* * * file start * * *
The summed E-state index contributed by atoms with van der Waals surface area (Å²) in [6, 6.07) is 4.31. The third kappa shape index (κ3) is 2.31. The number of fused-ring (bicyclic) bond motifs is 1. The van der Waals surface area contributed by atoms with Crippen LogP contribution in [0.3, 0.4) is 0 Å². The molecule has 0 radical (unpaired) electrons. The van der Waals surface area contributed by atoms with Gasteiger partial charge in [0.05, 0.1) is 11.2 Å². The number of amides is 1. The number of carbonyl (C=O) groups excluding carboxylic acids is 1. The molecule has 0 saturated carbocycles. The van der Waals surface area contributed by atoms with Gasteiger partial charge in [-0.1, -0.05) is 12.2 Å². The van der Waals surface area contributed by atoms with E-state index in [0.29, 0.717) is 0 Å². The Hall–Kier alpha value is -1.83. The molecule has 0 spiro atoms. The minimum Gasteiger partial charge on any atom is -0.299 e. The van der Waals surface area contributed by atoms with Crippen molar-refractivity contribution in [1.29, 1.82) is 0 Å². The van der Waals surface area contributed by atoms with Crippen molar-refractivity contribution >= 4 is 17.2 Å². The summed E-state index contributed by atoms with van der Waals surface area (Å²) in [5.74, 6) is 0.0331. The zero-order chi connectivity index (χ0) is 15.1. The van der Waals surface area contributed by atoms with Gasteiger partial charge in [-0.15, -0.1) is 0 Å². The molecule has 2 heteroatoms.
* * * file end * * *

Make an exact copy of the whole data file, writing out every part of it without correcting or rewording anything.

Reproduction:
The summed E-state index contributed by atoms with van der Waals surface area (Å²) in [6, 6.07) is 4.31. The third kappa shape index (κ3) is 2.31. The number of fused-ring (bicyclic) bond motifs is 1. The van der Waals surface area contributed by atoms with Crippen LogP contribution in [0.3, 0.4) is 0 Å². The molecule has 0 radical (unpaired) electrons. The van der Waals surface area contributed by atoms with Gasteiger partial charge in [0.05, 0.1) is 11.2 Å². The number of amides is 1. The number of carbonyl (C=O) groups excluding carboxylic acids is 1. The molecule has 0 saturated carbocycles. The van der Waals surface area contributed by atoms with Gasteiger partial charge in [-0.1, -0.05) is 12.2 Å². The van der Waals surface area contributed by atoms with E-state index in [0.29, 0.717) is 0 Å². The Hall–Kier alpha value is -1.83. The molecule has 0 spiro atoms. The minimum Gasteiger partial charge on any atom is -0.299 e. The van der Waals surface area contributed by atoms with Crippen molar-refractivity contribution in [1.29, 1.82) is 0 Å². The van der Waals surface area contributed by atoms with Crippen molar-refractivity contribution >= 4 is 17.2 Å². The summed E-state index contributed by atoms with van der Waals surface area (Å²) in [5.74, 6) is 0.0331. The zero-order chi connectivity index (χ0) is 15.1. The van der Waals surface area contributed by atoms with Gasteiger partial charge in [-0.15, -0.1) is 0 Å². The molecule has 2 heteroatoms.